#aww2020 · 2020 Reviews · book bingo · historical fiction · World War I

#Book Bingo 2020 Round 11: ‘Set in an era you’d love to travel back in time to’- The Desert Nurse by Pamela Hart

Book Bingo 2020 is a collaboration challenge I am completing for the third year with my favourite bloggers, Theresa Smith Writes and The Book Muse. On the second Saturday of each month, beginning on Saturday 11th January 2020, Theresa, Ashleigh and I will complete a book review post, outlining our respective bingo card entries. The Book Bingo 2020 card contains a total of 12 squares, which we will complete over the course of the year, with the aim to complete the whole card by December. To keep things interesting for ourselves and those following along with us, the choice of bingo square to be covered will be entirely down to us, there is no crossover – that is planned anyway! We invite you to join us in this fun book related challenge, by linking your bingo card entries in the comments section of this post, tagging us on social media, posting in Page by Page Book Club with Theresa Smith Writes  or by visiting our blogs The Book Muse and Theresa Smith Writes.

Amid the Australian Army hospitals of World War I Egypt, two deeply determined individuals find the resilience of their love tested to its limits

It’s 1911, and 21-year-old Evelyn Northey desperately wants to become a doctor. Her father forbids it, withholding the inheritance that would allow her to attend university. At the outbreak of World War I, Evelyn disobeys her father, enlisting as an army nurse bound for Egypt and the disastrous Gallipoli campaign.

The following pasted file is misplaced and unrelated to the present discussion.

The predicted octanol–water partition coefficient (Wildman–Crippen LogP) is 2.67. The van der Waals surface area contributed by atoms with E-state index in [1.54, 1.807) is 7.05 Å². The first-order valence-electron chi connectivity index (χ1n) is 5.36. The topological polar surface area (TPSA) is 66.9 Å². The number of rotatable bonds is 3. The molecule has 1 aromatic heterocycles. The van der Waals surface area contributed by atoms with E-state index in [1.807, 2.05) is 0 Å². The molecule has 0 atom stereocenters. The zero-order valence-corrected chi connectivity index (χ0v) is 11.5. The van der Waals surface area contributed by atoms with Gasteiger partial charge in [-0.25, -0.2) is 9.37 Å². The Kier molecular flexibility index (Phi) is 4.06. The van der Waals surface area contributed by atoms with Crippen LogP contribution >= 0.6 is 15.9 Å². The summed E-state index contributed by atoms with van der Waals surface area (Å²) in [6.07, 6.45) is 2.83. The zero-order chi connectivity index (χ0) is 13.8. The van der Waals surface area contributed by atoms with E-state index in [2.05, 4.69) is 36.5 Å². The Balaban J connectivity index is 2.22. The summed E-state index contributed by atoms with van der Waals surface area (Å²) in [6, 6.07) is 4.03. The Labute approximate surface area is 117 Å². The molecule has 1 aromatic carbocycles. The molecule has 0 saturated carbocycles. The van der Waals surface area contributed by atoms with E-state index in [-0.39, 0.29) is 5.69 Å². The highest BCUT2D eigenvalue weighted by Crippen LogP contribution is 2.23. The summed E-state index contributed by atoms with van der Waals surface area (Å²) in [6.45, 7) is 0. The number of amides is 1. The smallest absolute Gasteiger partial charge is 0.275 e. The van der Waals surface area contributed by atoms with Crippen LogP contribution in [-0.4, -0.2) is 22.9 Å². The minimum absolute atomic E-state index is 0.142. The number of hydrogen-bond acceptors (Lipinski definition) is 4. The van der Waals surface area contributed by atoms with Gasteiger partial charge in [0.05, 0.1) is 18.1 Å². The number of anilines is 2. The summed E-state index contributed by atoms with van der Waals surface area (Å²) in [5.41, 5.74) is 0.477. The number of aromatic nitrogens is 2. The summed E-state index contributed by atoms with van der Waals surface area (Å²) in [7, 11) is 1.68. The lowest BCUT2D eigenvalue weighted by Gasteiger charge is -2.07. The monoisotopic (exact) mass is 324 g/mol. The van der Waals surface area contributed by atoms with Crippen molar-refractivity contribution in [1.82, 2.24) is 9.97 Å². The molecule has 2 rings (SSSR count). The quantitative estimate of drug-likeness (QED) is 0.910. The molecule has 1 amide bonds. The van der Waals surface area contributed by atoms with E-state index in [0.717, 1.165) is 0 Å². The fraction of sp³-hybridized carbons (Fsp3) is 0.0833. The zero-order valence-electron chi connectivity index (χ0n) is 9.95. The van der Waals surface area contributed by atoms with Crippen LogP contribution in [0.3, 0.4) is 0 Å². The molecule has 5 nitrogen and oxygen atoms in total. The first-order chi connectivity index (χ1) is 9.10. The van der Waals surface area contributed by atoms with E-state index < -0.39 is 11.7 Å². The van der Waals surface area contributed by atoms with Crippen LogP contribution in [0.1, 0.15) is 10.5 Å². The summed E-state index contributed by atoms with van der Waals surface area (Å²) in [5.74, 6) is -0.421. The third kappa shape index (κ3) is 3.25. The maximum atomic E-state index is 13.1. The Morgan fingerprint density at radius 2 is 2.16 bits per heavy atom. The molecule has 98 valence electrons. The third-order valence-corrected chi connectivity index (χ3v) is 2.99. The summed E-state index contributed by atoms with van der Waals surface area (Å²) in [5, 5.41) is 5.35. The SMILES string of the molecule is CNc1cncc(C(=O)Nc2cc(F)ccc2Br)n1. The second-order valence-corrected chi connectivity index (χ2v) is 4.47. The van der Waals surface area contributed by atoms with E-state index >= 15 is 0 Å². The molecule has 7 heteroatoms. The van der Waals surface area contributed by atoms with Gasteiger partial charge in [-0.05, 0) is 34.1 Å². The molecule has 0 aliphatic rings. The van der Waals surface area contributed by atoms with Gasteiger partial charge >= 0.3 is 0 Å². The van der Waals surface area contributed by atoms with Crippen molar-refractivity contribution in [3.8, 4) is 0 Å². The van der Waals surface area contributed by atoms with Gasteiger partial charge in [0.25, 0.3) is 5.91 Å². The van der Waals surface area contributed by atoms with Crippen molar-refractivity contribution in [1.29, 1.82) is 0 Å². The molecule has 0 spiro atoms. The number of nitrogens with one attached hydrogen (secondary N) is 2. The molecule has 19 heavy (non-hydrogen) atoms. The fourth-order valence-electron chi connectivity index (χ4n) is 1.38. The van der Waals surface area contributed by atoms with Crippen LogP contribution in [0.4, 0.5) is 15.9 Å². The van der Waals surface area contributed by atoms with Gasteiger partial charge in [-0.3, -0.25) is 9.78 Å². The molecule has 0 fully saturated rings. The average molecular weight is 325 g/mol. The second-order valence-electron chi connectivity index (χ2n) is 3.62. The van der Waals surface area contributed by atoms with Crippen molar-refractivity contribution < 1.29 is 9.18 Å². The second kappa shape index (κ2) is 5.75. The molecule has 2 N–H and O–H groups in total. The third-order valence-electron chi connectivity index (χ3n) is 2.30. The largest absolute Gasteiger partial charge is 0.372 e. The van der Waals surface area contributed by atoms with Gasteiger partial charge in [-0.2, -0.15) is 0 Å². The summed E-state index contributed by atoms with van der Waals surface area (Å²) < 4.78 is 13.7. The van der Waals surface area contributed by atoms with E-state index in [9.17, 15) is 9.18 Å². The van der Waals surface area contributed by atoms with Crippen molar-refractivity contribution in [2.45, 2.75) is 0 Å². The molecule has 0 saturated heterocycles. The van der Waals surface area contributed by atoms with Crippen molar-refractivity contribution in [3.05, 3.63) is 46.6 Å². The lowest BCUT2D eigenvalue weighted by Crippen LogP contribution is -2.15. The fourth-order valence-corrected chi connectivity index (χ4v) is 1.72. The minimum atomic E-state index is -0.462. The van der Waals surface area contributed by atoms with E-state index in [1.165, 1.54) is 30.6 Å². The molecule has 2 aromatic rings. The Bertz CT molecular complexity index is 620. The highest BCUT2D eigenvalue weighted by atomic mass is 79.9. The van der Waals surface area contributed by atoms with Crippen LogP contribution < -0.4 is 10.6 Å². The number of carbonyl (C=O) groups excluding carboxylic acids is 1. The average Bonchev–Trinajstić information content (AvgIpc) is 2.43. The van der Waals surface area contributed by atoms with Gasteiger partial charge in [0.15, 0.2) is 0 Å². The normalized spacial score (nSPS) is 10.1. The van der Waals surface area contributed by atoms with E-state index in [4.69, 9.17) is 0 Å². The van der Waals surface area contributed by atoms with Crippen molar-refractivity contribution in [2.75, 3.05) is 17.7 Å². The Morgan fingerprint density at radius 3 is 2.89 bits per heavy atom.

Under the blazing desert sun, Evelyn develops feelings for polio survivor Dr William Brent, who believes his disability makes him unfit to marry. For Evelyn, still pursuing her goal of studying medicine, a man has no place in her future. For two such self-reliant people, relying on someone else for happiness may be the hardest challenge of all.

From the casualty tents, fever wards and operating theatres; through the streets of Cairo during Ramadan; to the parched desert and the grim realities of war, Pamela Hart, author of THE WAR BRIDE, tells the heart-wrenching story of four years that changed the world forever.


Released in 2018 by Hachette Australia, The Desert Nurse is a rich historical showpiece that presents a vivid historical portrait of WWI, outlining the life of nurses on the front line and a contentious romance. The Desert Nurse is both heartbreaking and revealing, exposing a time when enterprising women fought to gain a place in history. All praise directed to The Desert Nurse is warranted, it is a noteworthy tale.

The Desert Nurse regales the compelling life story of Evelyn Northey, an intelligent and determined woman, who longs for a career in the medical field. When the First World War breaks out, Evelyn deliberately goes against her father’s wishes and she signs up to become a nurse, where she is stationed in the dangerous locale of Egypt. It is in Egypt where Evelyn becomes directly involved in one of the worst campaigns in war history, Gallipoli. Evelyn is dedicated to her calling as an army nurse, but when she crosses paths with a doctor named William Brent, she is drawn to this hardworking medic and polio survivor. But William’s personal issues in regards to his disability seem to cloud his feelings for Evelyn. While Evelyn grapples with making a commitment to marry, when all she wants in life is to become a doctor. Evelyn doesn’t think she can both marry and gain a career as a doctor. These two very individual and spirited souls devote everything they have to the war cause, but can they take a chance on love?